CARNIVAL OF SOULS (1962) - Mary Henry survives an auto accident after a drag race. Traveling to Utah, she repeatedly experiences terrifying encounters when she becomes invisible and inaudible to the rest of the world, as if she's not there. Well, guess what - she's not. We learn at the end that she didn't survive the accident and has been dead all along.
JACOB'S LADDER (1990) - Jacob Singer returns home from Vietnam only to be plagued by demons tearing his life apart. Blah, blah, blah, blah...we learn at the end he actually died in Vietnam under the influence of a mind-altering experimental drug and has been dead all along.
You see what I'm trying to say here? Why were we all so shocked and astonished when we learned that Bruce Willis had been dead all along? It wasn't anything new...and yet, there was something completely fresh about the whole thing, and that was probably the fact that we given almost no obvious clues along the way. From everything we were able to ascertain, Bruce was alive and well and helping to ease the suffering of little Haley Joel Osment who announced to the world, "I see dead people."...
But even that claim is not without challenge, because the clues were there; we just didn't know how to look for them. Little Cole Sear (Osment) told Dr. Malcom Crowe (Willis) that the dead walk among us all the time, unaware they're dead, and "see what they wanna see". He also told us that those who remain often seek to complete unfinished business or ask for help from the living, in this case, Cole. Malcom, a once gifted child psychiatrist, is repenting over his failure to help another troubled boy who eventually grew up to be the troubled man who shot and killed him (we learn later that he, too, saw dead people, through a revealing tape recording). Malcom believes that by helping Cole, he can cleanse his own troubled soul for failing the other boy.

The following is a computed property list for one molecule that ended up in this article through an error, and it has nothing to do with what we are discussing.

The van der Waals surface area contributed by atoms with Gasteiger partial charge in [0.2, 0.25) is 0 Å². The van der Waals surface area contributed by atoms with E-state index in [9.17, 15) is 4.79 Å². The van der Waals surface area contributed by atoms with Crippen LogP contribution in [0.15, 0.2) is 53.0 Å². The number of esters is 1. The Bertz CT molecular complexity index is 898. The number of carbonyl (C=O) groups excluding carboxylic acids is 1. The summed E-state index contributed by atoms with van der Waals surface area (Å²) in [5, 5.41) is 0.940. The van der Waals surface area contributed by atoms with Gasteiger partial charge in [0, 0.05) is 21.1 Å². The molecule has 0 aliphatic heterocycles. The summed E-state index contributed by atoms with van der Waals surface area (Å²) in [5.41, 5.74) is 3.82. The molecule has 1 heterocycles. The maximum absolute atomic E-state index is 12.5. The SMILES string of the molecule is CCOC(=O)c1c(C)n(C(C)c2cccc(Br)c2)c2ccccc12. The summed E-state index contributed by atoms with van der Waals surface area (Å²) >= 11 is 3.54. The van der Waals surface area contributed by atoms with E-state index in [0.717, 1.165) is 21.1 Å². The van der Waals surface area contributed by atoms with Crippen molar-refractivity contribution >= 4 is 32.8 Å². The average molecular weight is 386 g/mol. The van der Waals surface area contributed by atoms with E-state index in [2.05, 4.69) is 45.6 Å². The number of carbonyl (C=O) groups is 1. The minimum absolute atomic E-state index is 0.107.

The prospect of the dead seeking help from the living rather than the classic motive of causing them harm is, indeed, intriguing. The little girl Kyra who provides Cole with a videotape at her own wake reveals to her father and family that it was her own mother that was keeping the poor girl sick and eventually killing her (what kind of sick parent does that???). Through this one act of assistance, Cole learns to live with the ghosts he sees and fit in better at school and in life. He can also further help Malcom by advising him to tell his wife how he really feels by talking to her when she sleeps (ah, here we go!). This is where Malcom realizes he's not been wearing his wedding ring the entire time and that he's been walking among us and seeing what he wanted to see (just like Cole said). Our hero doctor and savior of little Cole has been a corpse the entire time and we, the audience, were fooled! Like the resolution of an Agatha Christie film, there's something deliciously decadent about not only realizing that we've been the "victims" of a plot scam the entire time, but also finally being let in on the whole thing in the end.